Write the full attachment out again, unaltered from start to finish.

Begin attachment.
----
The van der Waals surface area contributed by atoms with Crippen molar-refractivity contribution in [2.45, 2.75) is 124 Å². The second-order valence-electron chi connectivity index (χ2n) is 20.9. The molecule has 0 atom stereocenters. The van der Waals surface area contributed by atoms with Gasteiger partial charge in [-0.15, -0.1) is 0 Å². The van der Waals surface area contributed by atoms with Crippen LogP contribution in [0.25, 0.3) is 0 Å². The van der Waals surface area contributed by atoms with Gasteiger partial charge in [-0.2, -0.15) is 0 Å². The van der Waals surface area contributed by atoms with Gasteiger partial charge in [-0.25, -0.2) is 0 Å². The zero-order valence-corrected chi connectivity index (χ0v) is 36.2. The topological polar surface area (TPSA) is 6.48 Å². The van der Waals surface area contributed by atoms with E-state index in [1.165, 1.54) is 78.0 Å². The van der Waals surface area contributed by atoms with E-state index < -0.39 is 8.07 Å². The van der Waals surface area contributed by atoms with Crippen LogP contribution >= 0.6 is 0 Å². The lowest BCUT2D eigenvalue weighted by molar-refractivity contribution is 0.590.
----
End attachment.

The van der Waals surface area contributed by atoms with Crippen molar-refractivity contribution in [2.45, 2.75) is 124 Å². The second-order valence-electron chi connectivity index (χ2n) is 20.9. The molecule has 0 atom stereocenters. The van der Waals surface area contributed by atoms with Gasteiger partial charge in [-0.15, -0.1) is 0 Å². The van der Waals surface area contributed by atoms with Crippen LogP contribution in [0.25, 0.3) is 0 Å². The van der Waals surface area contributed by atoms with Gasteiger partial charge in [-0.2, -0.15) is 0 Å². The van der Waals surface area contributed by atoms with Gasteiger partial charge in [-0.25, -0.2) is 0 Å². The zero-order valence-corrected chi connectivity index (χ0v) is 36.2. The topological polar surface area (TPSA) is 6.48 Å². The van der Waals surface area contributed by atoms with E-state index in [1.165, 1.54) is 78.0 Å². The van der Waals surface area contributed by atoms with E-state index < -0.39 is 8.07 Å². The van der Waals surface area contributed by atoms with Crippen LogP contribution >= 0.6 is 0 Å². The lowest BCUT2D eigenvalue weighted by molar-refractivity contribution is 0.590.